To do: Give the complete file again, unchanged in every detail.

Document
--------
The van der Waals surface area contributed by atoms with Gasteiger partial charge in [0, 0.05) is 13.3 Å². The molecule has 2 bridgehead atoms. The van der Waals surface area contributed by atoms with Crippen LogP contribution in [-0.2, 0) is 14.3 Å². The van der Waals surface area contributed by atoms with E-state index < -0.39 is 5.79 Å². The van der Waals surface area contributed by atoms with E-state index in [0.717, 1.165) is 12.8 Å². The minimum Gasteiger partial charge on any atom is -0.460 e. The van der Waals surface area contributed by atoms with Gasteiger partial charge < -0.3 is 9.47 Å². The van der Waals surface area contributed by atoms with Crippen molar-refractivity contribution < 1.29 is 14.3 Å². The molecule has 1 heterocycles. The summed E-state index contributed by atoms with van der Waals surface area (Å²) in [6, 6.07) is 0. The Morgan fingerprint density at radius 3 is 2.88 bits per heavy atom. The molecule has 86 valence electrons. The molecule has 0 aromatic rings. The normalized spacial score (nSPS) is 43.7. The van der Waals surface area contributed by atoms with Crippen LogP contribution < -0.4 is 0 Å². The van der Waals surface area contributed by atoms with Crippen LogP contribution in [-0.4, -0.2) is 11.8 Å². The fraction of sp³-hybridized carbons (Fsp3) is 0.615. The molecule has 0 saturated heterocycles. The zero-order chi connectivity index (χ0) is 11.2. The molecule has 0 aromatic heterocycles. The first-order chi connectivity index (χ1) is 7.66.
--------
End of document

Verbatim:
The van der Waals surface area contributed by atoms with Gasteiger partial charge in [0, 0.05) is 13.3 Å². The molecule has 2 bridgehead atoms. The van der Waals surface area contributed by atoms with Crippen LogP contribution in [-0.2, 0) is 14.3 Å². The van der Waals surface area contributed by atoms with E-state index < -0.39 is 5.79 Å². The van der Waals surface area contributed by atoms with E-state index in [0.717, 1.165) is 12.8 Å². The minimum Gasteiger partial charge on any atom is -0.460 e. The van der Waals surface area contributed by atoms with Gasteiger partial charge < -0.3 is 9.47 Å². The van der Waals surface area contributed by atoms with Crippen molar-refractivity contribution < 1.29 is 14.3 Å². The molecule has 1 heterocycles. The summed E-state index contributed by atoms with van der Waals surface area (Å²) in [6, 6.07) is 0. The Morgan fingerprint density at radius 3 is 2.88 bits per heavy atom. The molecule has 86 valence electrons. The molecule has 0 aromatic rings. The normalized spacial score (nSPS) is 43.7. The van der Waals surface area contributed by atoms with Crippen LogP contribution < -0.4 is 0 Å². The van der Waals surface area contributed by atoms with Crippen LogP contribution in [-0.4, -0.2) is 11.8 Å². The fraction of sp³-hybridized carbons (Fsp3) is 0.615. The molecule has 0 saturated heterocycles. The zero-order chi connectivity index (χ0) is 11.2. The molecule has 0 aromatic heterocycles. The first-order chi connectivity index (χ1) is 7.66.